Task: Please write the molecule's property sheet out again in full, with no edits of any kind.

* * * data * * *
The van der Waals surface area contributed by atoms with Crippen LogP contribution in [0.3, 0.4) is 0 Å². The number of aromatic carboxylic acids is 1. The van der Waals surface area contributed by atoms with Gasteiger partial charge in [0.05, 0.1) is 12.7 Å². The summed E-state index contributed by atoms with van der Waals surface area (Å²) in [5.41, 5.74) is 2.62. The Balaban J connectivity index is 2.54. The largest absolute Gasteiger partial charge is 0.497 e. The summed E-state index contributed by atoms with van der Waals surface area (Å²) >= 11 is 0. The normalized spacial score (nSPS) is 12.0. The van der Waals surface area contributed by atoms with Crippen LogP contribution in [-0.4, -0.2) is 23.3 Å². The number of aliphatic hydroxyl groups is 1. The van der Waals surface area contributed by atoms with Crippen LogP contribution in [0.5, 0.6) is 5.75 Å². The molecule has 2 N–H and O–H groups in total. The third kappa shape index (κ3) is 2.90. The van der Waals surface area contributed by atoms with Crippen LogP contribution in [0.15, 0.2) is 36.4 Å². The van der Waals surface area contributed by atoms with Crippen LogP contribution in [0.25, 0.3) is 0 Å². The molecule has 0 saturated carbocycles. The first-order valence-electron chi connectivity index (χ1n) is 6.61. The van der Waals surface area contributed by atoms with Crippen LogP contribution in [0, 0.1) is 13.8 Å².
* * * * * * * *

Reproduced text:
The van der Waals surface area contributed by atoms with Crippen LogP contribution in [0.3, 0.4) is 0 Å². The number of aromatic carboxylic acids is 1. The van der Waals surface area contributed by atoms with Gasteiger partial charge in [0.05, 0.1) is 12.7 Å². The summed E-state index contributed by atoms with van der Waals surface area (Å²) in [5.41, 5.74) is 2.62. The Balaban J connectivity index is 2.54. The largest absolute Gasteiger partial charge is 0.497 e. The summed E-state index contributed by atoms with van der Waals surface area (Å²) >= 11 is 0. The normalized spacial score (nSPS) is 12.0. The van der Waals surface area contributed by atoms with Crippen LogP contribution in [-0.4, -0.2) is 23.3 Å². The number of aliphatic hydroxyl groups is 1. The van der Waals surface area contributed by atoms with Crippen LogP contribution in [0.5, 0.6) is 5.75 Å². The molecule has 2 N–H and O–H groups in total. The third kappa shape index (κ3) is 2.90. The van der Waals surface area contributed by atoms with Crippen LogP contribution in [0.15, 0.2) is 36.4 Å². The van der Waals surface area contributed by atoms with Crippen LogP contribution in [0.25, 0.3) is 0 Å². The molecule has 0 saturated carbocycles. The first-order valence-electron chi connectivity index (χ1n) is 6.61. The van der Waals surface area contributed by atoms with Crippen LogP contribution in [0, 0.1) is 13.8 Å².